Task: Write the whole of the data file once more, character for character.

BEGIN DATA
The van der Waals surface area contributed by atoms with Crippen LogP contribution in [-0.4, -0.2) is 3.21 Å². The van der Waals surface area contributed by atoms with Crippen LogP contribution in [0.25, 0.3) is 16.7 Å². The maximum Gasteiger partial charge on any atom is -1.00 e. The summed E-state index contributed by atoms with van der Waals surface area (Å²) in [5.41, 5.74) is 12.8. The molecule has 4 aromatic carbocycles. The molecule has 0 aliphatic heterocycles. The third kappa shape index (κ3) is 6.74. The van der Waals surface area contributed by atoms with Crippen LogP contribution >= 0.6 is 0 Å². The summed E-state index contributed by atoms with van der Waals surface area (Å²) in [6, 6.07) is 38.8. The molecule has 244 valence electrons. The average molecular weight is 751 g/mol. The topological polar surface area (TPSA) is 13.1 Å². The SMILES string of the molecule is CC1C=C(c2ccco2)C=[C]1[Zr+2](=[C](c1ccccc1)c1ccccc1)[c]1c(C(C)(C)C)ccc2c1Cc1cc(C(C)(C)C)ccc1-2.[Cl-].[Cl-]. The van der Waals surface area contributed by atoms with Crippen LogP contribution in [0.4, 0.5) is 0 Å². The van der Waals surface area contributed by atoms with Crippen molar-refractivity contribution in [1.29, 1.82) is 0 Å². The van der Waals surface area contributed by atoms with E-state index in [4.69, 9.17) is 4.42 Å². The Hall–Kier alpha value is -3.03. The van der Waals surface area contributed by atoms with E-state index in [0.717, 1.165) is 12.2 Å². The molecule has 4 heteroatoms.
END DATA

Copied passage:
The van der Waals surface area contributed by atoms with Crippen LogP contribution in [-0.4, -0.2) is 3.21 Å². The van der Waals surface area contributed by atoms with Crippen LogP contribution in [0.25, 0.3) is 16.7 Å². The maximum Gasteiger partial charge on any atom is -1.00 e. The summed E-state index contributed by atoms with van der Waals surface area (Å²) in [5.41, 5.74) is 12.8. The molecule has 4 aromatic carbocycles. The molecule has 0 aliphatic heterocycles. The third kappa shape index (κ3) is 6.74. The van der Waals surface area contributed by atoms with Crippen LogP contribution >= 0.6 is 0 Å². The summed E-state index contributed by atoms with van der Waals surface area (Å²) in [6, 6.07) is 38.8. The molecule has 244 valence electrons. The average molecular weight is 751 g/mol. The topological polar surface area (TPSA) is 13.1 Å². The SMILES string of the molecule is CC1C=C(c2ccco2)C=[C]1[Zr+2](=[C](c1ccccc1)c1ccccc1)[c]1c(C(C)(C)C)ccc2c1Cc1cc(C(C)(C)C)ccc1-2.[Cl-].[Cl-]. The van der Waals surface area contributed by atoms with Crippen LogP contribution in [0.4, 0.5) is 0 Å². The van der Waals surface area contributed by atoms with Crippen molar-refractivity contribution in [1.29, 1.82) is 0 Å². The van der Waals surface area contributed by atoms with E-state index in [4.69, 9.17) is 4.42 Å². The Hall–Kier alpha value is -3.03. The van der Waals surface area contributed by atoms with E-state index in [0.717, 1.165) is 12.2 Å². The molecule has 4 heteroatoms.